Spring 2008

Table of Contents - Vol. VI, No. 1


Poetry    Interview    Translations    Fiction    Book Reviews

Garland Strother


Walking the Mall

A butcher in the city for thirty years
he retired to the suburbs for safety,
trading in his blue shotgun
for a ranch house, barge boards
for vinyl, a Ninth Ward man keeping
pace with neighbors at the mall
"for the health of it," his tee shirt
said, a gift he wore gladly for luck.
Gone from the daily walk a week
last year, he came back on a cane,
hopping across his own shadow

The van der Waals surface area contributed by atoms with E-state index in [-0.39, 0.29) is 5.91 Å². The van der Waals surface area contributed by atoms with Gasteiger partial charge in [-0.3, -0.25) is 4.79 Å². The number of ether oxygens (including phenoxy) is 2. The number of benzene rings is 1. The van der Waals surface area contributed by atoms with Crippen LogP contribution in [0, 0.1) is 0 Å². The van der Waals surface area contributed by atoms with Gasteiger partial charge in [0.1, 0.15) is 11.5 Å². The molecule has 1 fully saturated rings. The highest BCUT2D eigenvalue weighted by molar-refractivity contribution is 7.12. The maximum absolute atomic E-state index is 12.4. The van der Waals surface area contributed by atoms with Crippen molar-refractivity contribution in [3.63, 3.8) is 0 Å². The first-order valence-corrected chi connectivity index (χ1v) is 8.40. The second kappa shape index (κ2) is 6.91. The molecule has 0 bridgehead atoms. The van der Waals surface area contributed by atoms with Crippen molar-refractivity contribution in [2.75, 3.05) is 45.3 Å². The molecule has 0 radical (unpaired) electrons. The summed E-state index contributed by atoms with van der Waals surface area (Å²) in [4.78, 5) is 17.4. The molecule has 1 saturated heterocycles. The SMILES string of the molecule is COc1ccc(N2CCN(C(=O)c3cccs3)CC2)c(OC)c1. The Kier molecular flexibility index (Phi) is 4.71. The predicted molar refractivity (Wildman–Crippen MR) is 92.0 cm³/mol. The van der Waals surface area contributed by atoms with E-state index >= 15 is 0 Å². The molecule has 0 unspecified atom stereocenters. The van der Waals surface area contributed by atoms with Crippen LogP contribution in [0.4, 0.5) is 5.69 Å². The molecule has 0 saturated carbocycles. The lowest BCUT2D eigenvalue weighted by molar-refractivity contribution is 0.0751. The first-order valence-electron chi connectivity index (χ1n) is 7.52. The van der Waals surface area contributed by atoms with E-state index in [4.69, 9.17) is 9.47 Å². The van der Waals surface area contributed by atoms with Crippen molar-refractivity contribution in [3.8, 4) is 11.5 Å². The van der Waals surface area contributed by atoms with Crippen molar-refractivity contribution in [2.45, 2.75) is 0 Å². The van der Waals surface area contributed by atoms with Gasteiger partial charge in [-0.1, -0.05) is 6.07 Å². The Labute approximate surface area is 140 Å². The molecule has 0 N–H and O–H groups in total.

as far as it would take him, the right
leg bandaged from the foot to knee.
Gone again later for longer,
he came back on crutches, his leg
lost from the knee down, taken
by a thief he never saw coming,
soon taking the rest of him, too.
We knew about his wife and family,
his work and the war, the dozen
ways you can cut yourself
in a butcher shop, but no one knew
his last name. No one wants to ask.


© Garland Strother



Poetry    Interview    Translations    Fiction    Book Reviews

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